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UK wants ISPs to store all of their traffic data


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What if every website you loaded, movie you streamed, song you pirated, and email you sent was decrypted and stored for a year by your ISP? Scary? It's exactly what the UK is hoping to do.

As part of what one Member of Parliament calls “the most intrusive surveillance regime in the west,” the British government's Home Office is hoping to require ISPs to route all of the data that gets transferred over their servers through a 'black box.' In addition to spying on you, the box will also slow down everyone's connection speed. Sounds like fun.

Alright, so they say it won't spy on you, and we either know better than that, or we're just a bunch of paranoid nutjobs. Or both. Regardless, even if it doesn't spy on you, it's still open to exploitation from hackers that could put your data at greater risk than ever before. But just what is this mysterious 'black box?'

Basically, it's a scary term being used by the media to describe a device that would decrypt data as it's transmitted over the ISP's network, then separate the decrypted data from basic information like the sender and recipient, and when the information was transferred. The idea is that basic information like that will be enough to catch criminals and the like, and that the actual decrypted data can be disposed of.

Pushing aside our inner-conspiracy theorist, the process has the potential to leave a lot of very sensitive data wide open to hackers, and that includes sensitive communications like your email. Any sort of communications that take place over the internet are normally encrypted, meaning that they can't be deciphered by any third parties trying to but in, but the 'black box' would presumably leave that information perfectly readable. And as much as we hope that there will be some solid security on the device, it'll probably just be stored as a text file.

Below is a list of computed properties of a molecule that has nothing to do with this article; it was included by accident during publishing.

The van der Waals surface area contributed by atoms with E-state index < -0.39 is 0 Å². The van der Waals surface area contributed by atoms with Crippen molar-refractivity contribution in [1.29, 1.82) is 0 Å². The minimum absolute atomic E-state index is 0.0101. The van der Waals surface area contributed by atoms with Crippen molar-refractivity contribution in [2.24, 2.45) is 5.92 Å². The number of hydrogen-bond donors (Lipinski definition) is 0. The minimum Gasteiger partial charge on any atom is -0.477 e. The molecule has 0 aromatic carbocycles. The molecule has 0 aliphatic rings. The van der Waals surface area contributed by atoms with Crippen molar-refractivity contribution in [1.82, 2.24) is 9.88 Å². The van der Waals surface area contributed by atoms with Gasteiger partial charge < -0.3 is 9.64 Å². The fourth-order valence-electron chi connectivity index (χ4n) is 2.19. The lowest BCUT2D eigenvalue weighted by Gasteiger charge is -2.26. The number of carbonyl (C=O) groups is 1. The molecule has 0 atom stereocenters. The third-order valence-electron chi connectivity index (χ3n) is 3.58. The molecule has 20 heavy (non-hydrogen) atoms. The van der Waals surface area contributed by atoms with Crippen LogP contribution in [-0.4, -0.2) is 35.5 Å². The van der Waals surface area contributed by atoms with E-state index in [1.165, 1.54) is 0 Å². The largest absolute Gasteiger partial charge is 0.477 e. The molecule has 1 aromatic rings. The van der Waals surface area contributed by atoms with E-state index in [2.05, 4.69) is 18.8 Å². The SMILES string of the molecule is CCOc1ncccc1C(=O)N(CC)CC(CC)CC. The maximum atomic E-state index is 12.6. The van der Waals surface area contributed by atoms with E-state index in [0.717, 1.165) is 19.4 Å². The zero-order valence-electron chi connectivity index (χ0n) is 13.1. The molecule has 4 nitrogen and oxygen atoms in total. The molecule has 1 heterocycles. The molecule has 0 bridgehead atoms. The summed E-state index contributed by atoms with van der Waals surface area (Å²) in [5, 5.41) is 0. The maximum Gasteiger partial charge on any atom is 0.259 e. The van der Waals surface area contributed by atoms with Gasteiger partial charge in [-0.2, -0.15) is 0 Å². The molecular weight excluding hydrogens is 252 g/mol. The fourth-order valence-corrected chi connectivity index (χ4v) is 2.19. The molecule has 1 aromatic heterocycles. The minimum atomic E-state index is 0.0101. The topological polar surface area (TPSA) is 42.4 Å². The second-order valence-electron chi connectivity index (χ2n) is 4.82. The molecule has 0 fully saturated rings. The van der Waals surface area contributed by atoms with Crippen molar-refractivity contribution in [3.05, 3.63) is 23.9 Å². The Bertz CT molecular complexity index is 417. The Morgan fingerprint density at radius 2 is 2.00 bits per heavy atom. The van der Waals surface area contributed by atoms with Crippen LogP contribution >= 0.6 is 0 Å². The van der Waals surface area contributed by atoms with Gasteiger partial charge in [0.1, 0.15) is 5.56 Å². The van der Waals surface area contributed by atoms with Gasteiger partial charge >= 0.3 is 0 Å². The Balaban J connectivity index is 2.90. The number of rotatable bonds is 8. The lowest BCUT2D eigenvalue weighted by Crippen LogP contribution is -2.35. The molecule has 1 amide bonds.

Aside from the obvious privacy and security issues, there's one other hole in the Home Office's brilliant plan: speed. A representative of the ISPs Association says that while their main concern is the fact that the plan is a totally ludicrous one invented by a group of old men who don't understand technology, the issue of speed is a pressing concern, too. Or, as the representative more eloquently put it, “We'd rather they told us what they want to achieve, then sit down with us to work it out.”

“If you're having to route all traffic through one box, it's going to cut down on connection speeds. The hardware can only look at a certain amount of traffic per second.” So, you've got a massive invasion of privacy, huge potential for exploitation, and snail-like speeds. Again, sounds like fun.

Since we like to end stories like this on a more positive note whenever we can, we're going to conclude with a statement from a Home Office spokesman. Aside from noting that no hardware or software has actually been issued, and that the law is meant to keep us safe from bad people, he also says that “The legislation is currently being scrutinized by parliament.” Hopefully that means that there's still time to turn it into something a bit more feasible, and take the whole Big Brother thing down a notch or two.

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